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Berbak-Sembilang Biosphere Reserve, Indonesia

Located on the south-east coast of Sumatra, this biosphere reserve includes Berbak and Sembilang national parks as well as two wildlife reserves. It contains undisturbed swamp forest peat ecosystems as well as freshwater swamp forests, mangroves and lowland forests surrounding riverbanks with swamps that reach a depth of up to 10 metres. Palm oil plantations, rubber, traditional agriculture (rice fields, dry fields etc) and timber are the main economic activities. 

 

Designation date: 2018

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Networks

Regional network: Southeast Asian Biosphere Reserve Network (SeaBRnet)

Ecosystem-based network:

  

    Description

    Map

    Surface : 3,819,837 ha

    • Core area(s) : 502,667 ha
    • Buffer zone(s) : 922,965 ha
    • Tansition zone(s): 2,394,205 ha

    Location

    • Central point: 2°15'S - 104°E

    Administrative authorities

    Berbak and Sembilang National park
    Jl. Yos Sudarso Km. 4 Sejinjang, Jambi 36149

    Tel: +62 741 31257

    Email: tnberbak.jambi@gmail.com

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    Ecological Characteristics

    The topography of the biosphere reserve is varied. While most of the land is flat, some others are sloping (0-20%), with an altitude of 0-140 m above sea level. Its most typical topographic features are: (a) Tree-dominated wetlands, with freshwater swamp forests, seasonally flooded forests, and wooded swamps on inorganic soils; (b) Permanent freshwater lakes, such as large oxbow lakes; (c) Intertidal forested wetlands, with mangrove swamps, nipah swamps and tidal freshwater swamp forests; (d) Permanent rivers/streams/creeks; (e) Forested peat lands; (f) Peat swamp forests; (g) man-made wetland area; and (i) lowland rainforest area.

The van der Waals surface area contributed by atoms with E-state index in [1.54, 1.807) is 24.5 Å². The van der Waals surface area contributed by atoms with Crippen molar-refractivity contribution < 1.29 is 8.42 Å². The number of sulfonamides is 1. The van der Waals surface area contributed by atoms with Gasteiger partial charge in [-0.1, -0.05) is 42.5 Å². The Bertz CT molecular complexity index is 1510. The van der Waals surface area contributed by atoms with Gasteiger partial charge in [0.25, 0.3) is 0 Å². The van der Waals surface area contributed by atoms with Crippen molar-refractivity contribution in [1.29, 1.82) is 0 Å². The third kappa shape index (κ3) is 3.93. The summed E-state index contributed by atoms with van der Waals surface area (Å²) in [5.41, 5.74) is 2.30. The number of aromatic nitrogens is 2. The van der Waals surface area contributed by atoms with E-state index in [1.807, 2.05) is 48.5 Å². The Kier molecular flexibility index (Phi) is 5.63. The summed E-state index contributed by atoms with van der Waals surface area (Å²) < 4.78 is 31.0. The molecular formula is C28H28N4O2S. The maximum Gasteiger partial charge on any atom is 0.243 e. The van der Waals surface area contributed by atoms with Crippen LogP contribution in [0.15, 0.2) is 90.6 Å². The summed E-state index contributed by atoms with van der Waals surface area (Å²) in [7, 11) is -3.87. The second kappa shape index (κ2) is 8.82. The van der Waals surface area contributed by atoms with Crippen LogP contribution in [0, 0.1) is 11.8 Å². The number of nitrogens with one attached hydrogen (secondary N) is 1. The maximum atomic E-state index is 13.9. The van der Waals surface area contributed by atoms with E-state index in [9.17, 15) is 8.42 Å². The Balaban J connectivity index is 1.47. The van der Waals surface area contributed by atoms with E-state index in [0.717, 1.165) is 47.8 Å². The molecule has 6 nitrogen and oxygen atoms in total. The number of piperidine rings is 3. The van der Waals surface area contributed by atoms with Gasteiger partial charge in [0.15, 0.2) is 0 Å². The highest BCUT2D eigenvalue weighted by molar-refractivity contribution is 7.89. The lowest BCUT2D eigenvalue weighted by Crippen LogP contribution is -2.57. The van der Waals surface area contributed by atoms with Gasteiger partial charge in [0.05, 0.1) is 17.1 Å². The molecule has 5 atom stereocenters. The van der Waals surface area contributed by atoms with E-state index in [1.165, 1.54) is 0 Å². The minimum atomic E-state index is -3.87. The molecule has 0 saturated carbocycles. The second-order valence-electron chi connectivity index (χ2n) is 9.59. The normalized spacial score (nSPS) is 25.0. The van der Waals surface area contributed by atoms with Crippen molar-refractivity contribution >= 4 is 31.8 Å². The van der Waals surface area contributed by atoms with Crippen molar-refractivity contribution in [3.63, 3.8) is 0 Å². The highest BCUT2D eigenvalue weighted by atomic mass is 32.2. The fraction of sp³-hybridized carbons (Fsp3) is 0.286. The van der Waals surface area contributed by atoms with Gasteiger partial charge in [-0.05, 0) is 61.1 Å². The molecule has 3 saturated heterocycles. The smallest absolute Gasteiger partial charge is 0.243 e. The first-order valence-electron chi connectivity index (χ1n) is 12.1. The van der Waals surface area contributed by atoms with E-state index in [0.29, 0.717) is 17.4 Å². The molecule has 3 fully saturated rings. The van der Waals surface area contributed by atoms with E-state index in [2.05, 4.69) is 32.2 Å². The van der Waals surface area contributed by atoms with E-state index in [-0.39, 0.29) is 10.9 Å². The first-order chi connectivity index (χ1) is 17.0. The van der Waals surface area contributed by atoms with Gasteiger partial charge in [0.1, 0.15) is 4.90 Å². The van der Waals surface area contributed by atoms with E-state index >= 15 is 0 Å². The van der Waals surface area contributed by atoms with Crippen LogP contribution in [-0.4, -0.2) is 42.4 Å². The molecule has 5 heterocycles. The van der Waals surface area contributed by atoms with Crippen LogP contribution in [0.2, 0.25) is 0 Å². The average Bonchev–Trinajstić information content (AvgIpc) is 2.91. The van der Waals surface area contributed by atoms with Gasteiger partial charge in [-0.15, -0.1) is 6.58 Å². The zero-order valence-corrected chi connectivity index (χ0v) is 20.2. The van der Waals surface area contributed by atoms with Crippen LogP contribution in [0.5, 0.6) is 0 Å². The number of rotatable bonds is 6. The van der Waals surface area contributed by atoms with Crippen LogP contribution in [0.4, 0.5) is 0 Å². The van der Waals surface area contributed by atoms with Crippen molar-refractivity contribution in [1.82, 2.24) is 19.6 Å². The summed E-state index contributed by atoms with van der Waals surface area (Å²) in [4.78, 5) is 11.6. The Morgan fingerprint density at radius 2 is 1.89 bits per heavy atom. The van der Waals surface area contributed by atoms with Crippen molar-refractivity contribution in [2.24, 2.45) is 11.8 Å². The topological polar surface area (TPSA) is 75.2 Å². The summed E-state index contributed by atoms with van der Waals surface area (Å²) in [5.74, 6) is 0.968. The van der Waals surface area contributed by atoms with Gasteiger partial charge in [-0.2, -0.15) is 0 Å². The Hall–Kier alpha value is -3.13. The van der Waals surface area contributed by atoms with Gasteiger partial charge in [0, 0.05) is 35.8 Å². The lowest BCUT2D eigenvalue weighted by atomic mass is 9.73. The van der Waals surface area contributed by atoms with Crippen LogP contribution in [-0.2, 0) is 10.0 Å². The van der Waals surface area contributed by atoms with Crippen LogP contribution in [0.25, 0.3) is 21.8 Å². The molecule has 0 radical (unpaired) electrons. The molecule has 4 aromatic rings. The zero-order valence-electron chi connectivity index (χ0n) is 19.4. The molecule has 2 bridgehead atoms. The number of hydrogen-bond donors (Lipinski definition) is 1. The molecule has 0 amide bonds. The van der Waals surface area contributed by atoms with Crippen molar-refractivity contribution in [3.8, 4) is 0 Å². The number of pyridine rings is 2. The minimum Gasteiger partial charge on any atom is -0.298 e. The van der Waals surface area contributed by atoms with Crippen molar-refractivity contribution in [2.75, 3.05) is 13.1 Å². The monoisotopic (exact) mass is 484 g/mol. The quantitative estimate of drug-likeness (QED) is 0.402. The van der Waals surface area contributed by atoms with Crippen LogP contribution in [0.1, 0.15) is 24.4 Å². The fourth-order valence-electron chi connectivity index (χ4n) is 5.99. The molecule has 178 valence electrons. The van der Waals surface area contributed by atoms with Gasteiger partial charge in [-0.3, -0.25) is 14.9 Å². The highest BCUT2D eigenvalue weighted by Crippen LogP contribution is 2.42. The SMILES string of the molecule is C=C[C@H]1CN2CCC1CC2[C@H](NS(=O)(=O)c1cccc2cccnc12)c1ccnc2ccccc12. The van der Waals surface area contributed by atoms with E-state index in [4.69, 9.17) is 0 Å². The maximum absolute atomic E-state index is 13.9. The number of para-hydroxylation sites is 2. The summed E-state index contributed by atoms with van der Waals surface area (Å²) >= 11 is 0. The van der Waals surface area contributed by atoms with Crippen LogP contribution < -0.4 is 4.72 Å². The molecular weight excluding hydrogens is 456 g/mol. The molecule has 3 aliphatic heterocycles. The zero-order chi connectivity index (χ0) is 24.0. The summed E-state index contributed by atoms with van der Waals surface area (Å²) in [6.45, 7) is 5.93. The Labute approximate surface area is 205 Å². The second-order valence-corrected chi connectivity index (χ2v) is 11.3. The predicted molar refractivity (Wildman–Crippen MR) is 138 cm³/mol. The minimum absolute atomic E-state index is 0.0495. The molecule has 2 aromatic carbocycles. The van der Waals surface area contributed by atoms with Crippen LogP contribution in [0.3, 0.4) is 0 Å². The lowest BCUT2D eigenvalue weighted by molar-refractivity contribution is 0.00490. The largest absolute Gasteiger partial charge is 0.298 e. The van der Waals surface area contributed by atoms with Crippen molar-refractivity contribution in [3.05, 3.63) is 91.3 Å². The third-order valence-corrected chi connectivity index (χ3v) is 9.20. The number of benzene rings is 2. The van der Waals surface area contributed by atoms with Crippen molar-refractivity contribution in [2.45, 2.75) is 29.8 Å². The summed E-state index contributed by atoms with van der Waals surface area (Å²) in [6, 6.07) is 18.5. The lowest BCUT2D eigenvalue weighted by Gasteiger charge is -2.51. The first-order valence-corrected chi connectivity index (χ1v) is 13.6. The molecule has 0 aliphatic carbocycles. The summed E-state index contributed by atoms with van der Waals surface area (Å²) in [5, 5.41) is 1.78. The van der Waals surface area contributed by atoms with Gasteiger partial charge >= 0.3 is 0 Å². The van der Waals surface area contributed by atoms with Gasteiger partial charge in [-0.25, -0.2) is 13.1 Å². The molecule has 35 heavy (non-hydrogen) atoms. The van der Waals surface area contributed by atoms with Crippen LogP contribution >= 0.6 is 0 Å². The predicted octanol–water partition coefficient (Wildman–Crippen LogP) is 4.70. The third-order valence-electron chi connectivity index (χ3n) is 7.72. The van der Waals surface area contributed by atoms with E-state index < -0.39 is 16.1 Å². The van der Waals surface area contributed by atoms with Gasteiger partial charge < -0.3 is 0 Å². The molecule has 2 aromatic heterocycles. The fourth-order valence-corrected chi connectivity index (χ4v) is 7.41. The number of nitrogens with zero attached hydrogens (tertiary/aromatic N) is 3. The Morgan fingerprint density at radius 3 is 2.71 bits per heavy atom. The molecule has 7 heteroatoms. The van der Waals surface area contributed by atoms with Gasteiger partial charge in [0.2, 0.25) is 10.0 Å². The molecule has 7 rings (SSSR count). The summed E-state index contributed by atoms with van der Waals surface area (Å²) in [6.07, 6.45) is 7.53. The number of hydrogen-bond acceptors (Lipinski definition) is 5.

With high biodiversity, the area is a suitable habitat for various flora-fauna of Sumatra as well as rare species. There are 23 palm species (Arecaceae), 250 species of birds (22 species are migratory waders), 13 species of reptiles, 60,000 hectares of freshwater swamp and 1,500 hectares of mangrove forest recorded. A large alluvial delta in the area serves as one of the most important habitat for migratory birds, whose total number is about 0.5-1 million, in the East Asian-Australasian Flyway. Several protected species include Sumatran tiger (Panthera tigris sumatrae), Malayan tapir (Tapirus indicus), Malayan sun bear (Helarctos malayanus), saltwater crocodile (Crocodylus porosus), marble cat (Pardofelis marmorata), leaf monkey (Presbytis rubicunda).

    Socio-economic characteristics

    There are 2,734,987 inhabitants in the biosphere reserve. The area is home to a number of peoples, such as the Melayu (Malay) tribe, Java, Batak, Padang, Makasar and Anak Dalam tribe, as well as Chinese descendants and other immigrant communities from various islands in Indonesia. Melayu community is a local tribe, who has a specific knowledge in managing natural resources and its environment, such as about the properties and the signs of nature and knowledge of how to preserve it.

    Main human activities in the area can be grouped under two main activities, which are fishing (90%) and farming (9%). Others account for only 1%. In a small scale, the wood of the mangrove vegetation is also utilized by local people for making chart and pillars of support for fishing nets. In addition, the utilization of the common palm leaves (Nypa fructican) is also very intensive.

     

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    Last updated: January 2019